Migrants hotspots the Niger laboratory

Niamey
In the streets of Niamey

In the streets of Niamey, the capital of Niger, informal markets like this one are for many the only way to survive, in a country labeled as one of the poorest in the world.

Yet it is also hosting over 300000 refugees and internally displaced persons fleeing conflict in other countries and at its borders.

But when it comes to creating so-called hotspots on its territory, as suggested by France, to process migrants hoping to go to Europe, the government of Niger is skeptical.

“I’m mainly in favour of european countries finding ways together to promote a new type of relationship with african countries, based on the delivery of visas according to the needs expressed by companies in Europe”, says Mohamed Bazoum, Niger’s Interior Minister

Niger has agreed last year to host refugees evacuated from Libya, and potentially eligible for resettlement in Europe.

A programme managed by the UNHCR.

We met two somalian women at one of the organisation’s centre in Niamey. They don’t want to be recognised.

They endured daily torture in libyan detention centres, after fleeing persecution in their home country.

Evacuated to Niger 3 months ago, they are now waiting for a green light to go to France.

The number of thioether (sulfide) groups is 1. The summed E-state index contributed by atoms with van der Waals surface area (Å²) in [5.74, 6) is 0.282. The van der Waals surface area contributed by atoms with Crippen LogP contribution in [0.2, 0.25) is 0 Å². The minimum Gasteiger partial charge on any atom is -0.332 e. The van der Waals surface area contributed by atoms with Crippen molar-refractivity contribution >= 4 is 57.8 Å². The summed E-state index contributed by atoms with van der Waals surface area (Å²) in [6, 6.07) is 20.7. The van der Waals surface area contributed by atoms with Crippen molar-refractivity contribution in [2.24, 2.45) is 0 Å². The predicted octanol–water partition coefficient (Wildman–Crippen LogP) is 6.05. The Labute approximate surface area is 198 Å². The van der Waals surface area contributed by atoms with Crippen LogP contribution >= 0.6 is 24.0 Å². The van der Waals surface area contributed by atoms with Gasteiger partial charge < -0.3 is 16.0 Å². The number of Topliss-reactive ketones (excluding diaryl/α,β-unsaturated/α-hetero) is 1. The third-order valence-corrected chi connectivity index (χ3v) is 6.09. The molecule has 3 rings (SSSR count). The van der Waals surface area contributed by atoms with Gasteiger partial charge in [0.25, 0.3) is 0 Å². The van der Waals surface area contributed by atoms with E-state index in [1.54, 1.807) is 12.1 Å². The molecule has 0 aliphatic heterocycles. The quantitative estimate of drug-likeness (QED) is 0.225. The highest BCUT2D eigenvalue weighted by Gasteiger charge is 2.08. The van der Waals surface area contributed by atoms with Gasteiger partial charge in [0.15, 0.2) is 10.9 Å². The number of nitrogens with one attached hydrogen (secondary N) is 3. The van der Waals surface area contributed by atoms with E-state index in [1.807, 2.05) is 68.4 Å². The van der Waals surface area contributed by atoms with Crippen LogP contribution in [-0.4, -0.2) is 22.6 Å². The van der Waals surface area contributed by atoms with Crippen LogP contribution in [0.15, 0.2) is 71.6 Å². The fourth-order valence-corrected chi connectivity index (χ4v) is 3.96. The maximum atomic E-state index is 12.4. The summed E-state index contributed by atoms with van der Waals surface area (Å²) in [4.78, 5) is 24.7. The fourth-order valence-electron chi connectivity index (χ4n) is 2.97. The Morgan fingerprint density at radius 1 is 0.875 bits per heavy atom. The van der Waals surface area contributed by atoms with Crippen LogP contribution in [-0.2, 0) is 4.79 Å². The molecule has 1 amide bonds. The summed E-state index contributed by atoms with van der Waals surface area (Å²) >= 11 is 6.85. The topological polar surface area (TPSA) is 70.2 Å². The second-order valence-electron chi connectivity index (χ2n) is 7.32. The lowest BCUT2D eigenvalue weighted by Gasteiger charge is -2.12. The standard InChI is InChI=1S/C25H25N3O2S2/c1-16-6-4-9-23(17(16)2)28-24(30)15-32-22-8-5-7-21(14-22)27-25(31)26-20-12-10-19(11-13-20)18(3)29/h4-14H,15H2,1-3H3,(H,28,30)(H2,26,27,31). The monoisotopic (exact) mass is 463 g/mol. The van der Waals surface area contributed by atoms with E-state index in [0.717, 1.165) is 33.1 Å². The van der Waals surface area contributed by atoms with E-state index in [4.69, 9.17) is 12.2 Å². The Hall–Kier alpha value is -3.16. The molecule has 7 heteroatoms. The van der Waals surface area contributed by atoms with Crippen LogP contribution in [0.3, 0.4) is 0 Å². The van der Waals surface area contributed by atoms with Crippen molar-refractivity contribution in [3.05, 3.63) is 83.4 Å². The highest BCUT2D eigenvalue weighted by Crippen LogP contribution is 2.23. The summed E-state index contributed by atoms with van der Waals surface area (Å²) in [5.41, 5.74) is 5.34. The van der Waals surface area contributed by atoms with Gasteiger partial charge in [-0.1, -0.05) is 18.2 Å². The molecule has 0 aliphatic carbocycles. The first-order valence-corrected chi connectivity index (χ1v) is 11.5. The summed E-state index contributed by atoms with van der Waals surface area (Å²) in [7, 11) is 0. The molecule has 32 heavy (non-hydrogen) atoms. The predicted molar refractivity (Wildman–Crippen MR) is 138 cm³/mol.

“The only reason I left my country was to get help” says one of them. “I had to escape from all the problems I had there. I needed to reach a safe place. A place where I could find some hope. People like me need hope.”, she point out, bursting into tears.

Out of 2600 pledges from 10 countries, most of them european, less than 400 refugees have yet been resettled so far.

Many more are hoping to be taken on board the programme.

Among them, some 2000 asylum seekers from Darfur in Sudan, have converged in the town of Agadez, in central Niger.

Badererdeen Abdul Kareem dreams of completing his veterianarian studies abroad.

“I almost lost half of my life because of the wars, traveling from Sudan to Libya”, he tells us. “And my message to the EU is that I hope they drop this crazy idea that refugees or migrants are not good. I hope they welcome us.”

The calls from French president Macron to make transit countries hotspots for migrants has been a pull factor for many who came to Niger.

But the long wait for a reply to their asylum request is pushing some of the most desperate back on the road to Libya, points out our reporter Valérie Gauriat.